Note: Celia Emmelhainz received the 2015 August Alpers award from the School of Library and Information Science. The award is presented to a library and information science graduate who contributed the most to the school as a student while maintaining a good grade point average.

College of Communication & Information

It is late in the evening and the house is finally quiet. This is the time when Cathy Walsh transforms from a mother, a grandmother, a caregiver to her elderly mom, and a fulltime employee, into a Kent State University online student.

Walsh is majoring in organizational communication with a minor in public communication in the College of Communication and Information at Kent State.

She takes as many as three online courses a semester. Balancing home, work and school is not easy, but Cathy is determined to complete her degree.

“I appreciate the flexibility that online classes offer me, and my family does too,” Walsh said. “I am able to schedule my class time and course work around my other commitments which makes getting my degree so much more convenient. If I had to attend every class in person, I may only be able to handle one class each semester.”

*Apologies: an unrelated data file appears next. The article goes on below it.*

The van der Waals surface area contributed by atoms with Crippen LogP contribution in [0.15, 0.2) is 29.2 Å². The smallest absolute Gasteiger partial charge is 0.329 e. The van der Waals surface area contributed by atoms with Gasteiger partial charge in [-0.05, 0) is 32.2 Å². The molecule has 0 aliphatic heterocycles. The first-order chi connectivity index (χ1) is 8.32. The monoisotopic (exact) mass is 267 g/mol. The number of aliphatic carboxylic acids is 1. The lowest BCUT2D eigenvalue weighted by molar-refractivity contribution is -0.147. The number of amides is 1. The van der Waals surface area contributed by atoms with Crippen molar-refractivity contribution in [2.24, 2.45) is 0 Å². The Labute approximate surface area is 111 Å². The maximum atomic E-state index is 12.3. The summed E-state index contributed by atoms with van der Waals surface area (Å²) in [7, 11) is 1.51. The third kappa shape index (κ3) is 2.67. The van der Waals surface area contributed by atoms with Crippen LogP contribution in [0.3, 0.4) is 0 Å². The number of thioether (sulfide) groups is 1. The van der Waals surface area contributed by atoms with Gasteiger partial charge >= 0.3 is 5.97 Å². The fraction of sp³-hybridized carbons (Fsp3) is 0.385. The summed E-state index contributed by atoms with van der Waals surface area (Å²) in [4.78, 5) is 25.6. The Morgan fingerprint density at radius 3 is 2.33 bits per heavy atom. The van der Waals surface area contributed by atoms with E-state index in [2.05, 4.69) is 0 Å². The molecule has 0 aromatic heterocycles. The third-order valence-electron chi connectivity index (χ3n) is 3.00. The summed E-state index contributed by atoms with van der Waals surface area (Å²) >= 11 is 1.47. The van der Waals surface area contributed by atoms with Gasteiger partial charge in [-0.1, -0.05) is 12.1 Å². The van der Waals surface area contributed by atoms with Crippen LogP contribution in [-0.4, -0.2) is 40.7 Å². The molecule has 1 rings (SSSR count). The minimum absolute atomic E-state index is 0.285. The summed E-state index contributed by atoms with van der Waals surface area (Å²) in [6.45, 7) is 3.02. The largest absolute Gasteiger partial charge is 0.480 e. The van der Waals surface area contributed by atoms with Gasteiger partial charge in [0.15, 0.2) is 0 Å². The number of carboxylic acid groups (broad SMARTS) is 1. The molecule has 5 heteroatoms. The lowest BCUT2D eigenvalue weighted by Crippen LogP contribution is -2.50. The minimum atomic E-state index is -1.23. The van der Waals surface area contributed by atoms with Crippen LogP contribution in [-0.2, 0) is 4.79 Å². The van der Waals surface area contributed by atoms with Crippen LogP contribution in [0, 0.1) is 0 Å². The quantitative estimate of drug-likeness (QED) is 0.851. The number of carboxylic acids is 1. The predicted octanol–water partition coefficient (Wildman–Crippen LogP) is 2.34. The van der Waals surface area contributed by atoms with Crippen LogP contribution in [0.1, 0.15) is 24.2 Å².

In an effort to better reach a growing number of online students like Cathy, some Kent State professors are turning to students and to online faculty for input in helping design quality courses that are engaging and promote learning to new levels.


Bethany Simunich, Ph.D., director of online pedagogy and research at Kent State, wanted to hear what undergraduates had to say about online courses. Simunich conducted a written survey over several semesters.  Over 250 students took part.

Among many discoveries, Simunich found two surprising. First, students say that online classes are a lot more work than a traditional face-to-face class. Secondly, students miss their professors.

“They miss interacting with the professor,” Simunich said. “They miss having that additional guidance through the course work and getting feedback and help from the professor.”

The gap between the student and professor is often referred to as transactional distance.  It can include both a geographic and a time distance. If students do not get over that barrier, they are less likely to interact in the online class.